2017-18 winter outlook map for precipitation Photo: NOAA

The long-term winter forecasts have nearly as much uncertainty as annual almanacs did in centuries past. Recent predictions of the season ahead have had mixed results. But their long-term modeling has helped homeowners and governments alike prepare for the snow and ice – or lack thereof.

La Niña is likely to reverse the effects of El Niño for the season, U.S. official said.

“If Niña conditions develop, we predict it will be weak and potentially short-lived, but it could still shape the character of the upcoming winters,” said Mike Halper, deputy director of the Climate Prediction Center at NOAA.

The northern tier of the continental U.S. will be wetter, the South drier, according to the regular seasonal prediction by the National Oceanic and Atmospheric Administration.

The wetter precipitation bands in a large rounded “W” shape from Washington and Montana and the Northern Rockies over to the Midwest, Great Lakes, and Upstate New York. The drier is a less curved swath from southern California eastward across Arizona, New Mexico, Texas, Louisiana, Alabama, Mississippi, Florida and up to the Carolinas.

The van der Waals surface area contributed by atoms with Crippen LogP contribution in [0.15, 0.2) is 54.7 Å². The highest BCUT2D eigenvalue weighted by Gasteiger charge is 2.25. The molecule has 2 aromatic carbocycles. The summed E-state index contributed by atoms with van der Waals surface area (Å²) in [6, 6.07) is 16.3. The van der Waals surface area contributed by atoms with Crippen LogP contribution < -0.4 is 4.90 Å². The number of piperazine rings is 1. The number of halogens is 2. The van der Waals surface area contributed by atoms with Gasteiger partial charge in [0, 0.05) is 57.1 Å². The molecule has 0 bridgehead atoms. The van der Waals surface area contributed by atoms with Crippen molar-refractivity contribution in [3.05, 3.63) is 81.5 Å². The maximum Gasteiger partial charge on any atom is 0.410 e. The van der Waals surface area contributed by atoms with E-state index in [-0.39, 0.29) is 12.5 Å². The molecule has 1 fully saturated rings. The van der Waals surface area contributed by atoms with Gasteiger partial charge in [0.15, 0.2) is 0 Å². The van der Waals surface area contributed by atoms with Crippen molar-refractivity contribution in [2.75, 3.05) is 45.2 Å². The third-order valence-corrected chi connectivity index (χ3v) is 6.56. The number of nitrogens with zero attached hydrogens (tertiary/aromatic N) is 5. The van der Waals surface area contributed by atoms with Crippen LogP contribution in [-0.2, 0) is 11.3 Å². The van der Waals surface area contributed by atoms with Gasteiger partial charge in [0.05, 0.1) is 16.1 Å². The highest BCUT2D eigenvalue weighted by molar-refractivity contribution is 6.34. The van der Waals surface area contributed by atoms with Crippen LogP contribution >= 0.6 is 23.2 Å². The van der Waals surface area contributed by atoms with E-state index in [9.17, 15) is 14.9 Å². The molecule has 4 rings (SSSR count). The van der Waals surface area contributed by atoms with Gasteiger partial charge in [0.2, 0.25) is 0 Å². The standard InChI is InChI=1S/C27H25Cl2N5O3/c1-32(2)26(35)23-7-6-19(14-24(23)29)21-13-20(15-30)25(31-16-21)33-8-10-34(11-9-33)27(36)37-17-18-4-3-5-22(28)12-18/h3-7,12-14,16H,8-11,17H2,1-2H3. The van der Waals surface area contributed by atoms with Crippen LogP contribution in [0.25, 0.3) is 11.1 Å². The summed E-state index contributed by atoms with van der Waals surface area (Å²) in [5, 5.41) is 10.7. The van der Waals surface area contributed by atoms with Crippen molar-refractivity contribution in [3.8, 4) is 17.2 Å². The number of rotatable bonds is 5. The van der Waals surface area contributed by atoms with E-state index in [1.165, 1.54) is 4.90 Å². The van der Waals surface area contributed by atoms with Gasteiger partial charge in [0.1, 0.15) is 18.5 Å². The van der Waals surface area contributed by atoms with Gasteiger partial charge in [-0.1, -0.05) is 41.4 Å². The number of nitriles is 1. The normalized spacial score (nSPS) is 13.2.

The southern two-thirds of the country are forecast to be slightly warmer, they add. The only cooler parts are the Pacific Northwest corner of Washington, across Idaho and Montana to the Dakotas, they add.

Drought is likely to persist in the northern swath of the Great Plains. (Alaska and Hawaii are also likely to be wetter and warmer, as well).

The factors that went into the prediction are the Arctic Oscillation, which adds considerable uncertainty to forecasts beyond two weeks, and the Madden-Julian Oscillation, which may affect rain on the West Coast.

NOAA said their predictions are meant to give overall projections – but don’t necessarily reflect snowfall totals or number of freezing precipitation events.

“While the last two winters featured above-average temperatures over much of the nation, significant snowstorms still impacted different parts of the country,” they announced. “Snow forecasts are generally not predictable more than a week in advance because they depend upon the strength and track of winter storms.”

The last two winters in the U.S. have been in the top 10 records for warmth.

An updated winter outlook will be available in roughly one month, on Nov. 16.